Despite it seems that Iran and the US are closer than ever to reach an agreement to reinstate the 2015 nuclear deal, there are also signs indicating that it is too soon to take any deal for granted.
This Tuesday, the European Union announced that it received Iran’s response as the last-ditch effort to revive the nuclear deal and that it was viewed positively by EU officials.
“We have received the Iranian response last evening. We are studying it and are consulting with the other JCPOA participants and the US on the way ahead, the EU spokeswoman for Foreign Affairs and Security, Nabila Massrali, said on Tuesday evening. Positive signs that Iran and US can finally reach to a common ground over the nuclear deal after months of negotiations already affected the oil market. Oil prices dropped Tuesday due to such progress, raising hopes for an influx of more crude supply.
Brent crude fell as much as 2.8% to hit a six-month low, and US oil dropped back below $90 a barrel. By midday Tuesday, Brent crude was down 2.5% at $92.75, and West Texas Intermediate was off 2.65% at $87.03
Extra oil from Iran is crucial and can have great effect on a global scale as Iran is one of the biggest oil producers in the world. Iran holds about 100 million barrels of oil in storage, and energy analysts have estimated the country could add about 1 million barrels a day of production within a few months of sanctions being eased.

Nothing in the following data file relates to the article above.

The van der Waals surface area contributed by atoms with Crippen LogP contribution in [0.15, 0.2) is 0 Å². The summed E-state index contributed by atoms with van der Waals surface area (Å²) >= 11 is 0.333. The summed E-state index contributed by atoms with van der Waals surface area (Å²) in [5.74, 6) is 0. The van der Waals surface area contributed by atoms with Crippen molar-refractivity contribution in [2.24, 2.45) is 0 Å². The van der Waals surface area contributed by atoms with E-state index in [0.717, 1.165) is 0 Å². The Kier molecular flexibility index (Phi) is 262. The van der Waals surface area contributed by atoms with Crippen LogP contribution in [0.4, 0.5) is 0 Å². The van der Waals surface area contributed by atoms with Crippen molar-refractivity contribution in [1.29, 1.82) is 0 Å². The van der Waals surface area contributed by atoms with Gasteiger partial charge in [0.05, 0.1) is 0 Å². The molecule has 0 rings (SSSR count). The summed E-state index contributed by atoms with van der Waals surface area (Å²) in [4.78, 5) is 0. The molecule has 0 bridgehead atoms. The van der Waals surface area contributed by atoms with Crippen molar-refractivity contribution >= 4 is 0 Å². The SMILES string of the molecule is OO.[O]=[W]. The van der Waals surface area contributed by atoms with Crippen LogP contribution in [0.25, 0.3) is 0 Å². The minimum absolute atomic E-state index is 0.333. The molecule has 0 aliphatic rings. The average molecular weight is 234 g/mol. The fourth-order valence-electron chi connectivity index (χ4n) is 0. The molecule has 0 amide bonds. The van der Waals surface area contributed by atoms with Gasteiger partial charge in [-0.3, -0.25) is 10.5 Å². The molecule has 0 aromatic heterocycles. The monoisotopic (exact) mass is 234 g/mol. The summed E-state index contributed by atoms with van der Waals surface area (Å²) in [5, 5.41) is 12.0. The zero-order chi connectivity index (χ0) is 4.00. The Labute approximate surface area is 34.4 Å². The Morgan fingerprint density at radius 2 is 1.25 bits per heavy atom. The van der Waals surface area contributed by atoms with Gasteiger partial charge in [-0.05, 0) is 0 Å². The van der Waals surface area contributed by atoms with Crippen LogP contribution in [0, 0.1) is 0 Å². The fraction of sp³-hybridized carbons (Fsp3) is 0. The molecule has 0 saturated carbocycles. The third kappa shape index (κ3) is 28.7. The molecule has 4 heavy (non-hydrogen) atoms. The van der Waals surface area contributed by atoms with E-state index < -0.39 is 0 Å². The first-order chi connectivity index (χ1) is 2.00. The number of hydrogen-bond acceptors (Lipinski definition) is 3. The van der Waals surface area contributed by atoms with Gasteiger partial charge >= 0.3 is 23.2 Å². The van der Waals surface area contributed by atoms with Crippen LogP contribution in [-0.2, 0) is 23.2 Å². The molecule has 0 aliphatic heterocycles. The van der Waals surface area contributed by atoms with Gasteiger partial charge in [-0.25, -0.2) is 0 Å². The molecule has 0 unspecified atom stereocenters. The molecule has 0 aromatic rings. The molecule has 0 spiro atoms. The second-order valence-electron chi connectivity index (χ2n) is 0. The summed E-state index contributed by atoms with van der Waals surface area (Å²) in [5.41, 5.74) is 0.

The flow of Iran’s oil after the removal of sanctions can very well provide much-needed relief for a global economy that is currently hit by soaring energy costs and the need for more oil production.
Too soon to consider the deal done
Despite positive signs that a nuclear deal is in sight, analysts from Goldman Sachs Group believe that it is unlikely that Tehran and Washington could do so at least not in the near term.
“Our view continues to be that a deal is still unlikely in the short term, with a stalemate mutually beneficial,” Callum Bruce said this Monday, adding that “even with a breakthrough, there would likely be a phased implementation, with barrels unlikely to return until the start of 2023 at the earliest.”
Bruce further noted that “at present obstacles remain, especially regarding so-called continuity guarantees the US is unable and unwilling to provide for Iran.”
By continuity guarantees, Bruce was referring to Iran’s demand that Washington must give written and strong guarantees that even if the next US administration pulls out of the new deal, it needs to pay compensation to Iran.
According to CNN, a diplomat official in the region, has said that it seems there has been progress in bringing views closer, “especially in the issue of indirect sanctions on Iranian companies working abroad,” the diplomat said.
“However,” he explained, “the main issue facing the revival of the deal is the guarantees requested from the Iranian side ensuring Iran will be compensated in case future US administrations decide to withdraw again from the deal and while no real solution has been put forth.”
An adviser to the Iranian negotiating team at talks on the deal in Vienna, Mohammad Marandi, confirmed to CNN on Tuesday that Iran was looking for such guarantees.
Marandi also said in a tweet on Monday that there were “differences” on two other issues, but he declined to offer specifics on the matter. Iran’s foreign ministry spokesman Nasser Kanani also echoed the same view and told reporters on Monday that despite “considerable progress” had been made, “this progress didn’t fully account for the legal demands of the Islamic Republic of Iran.”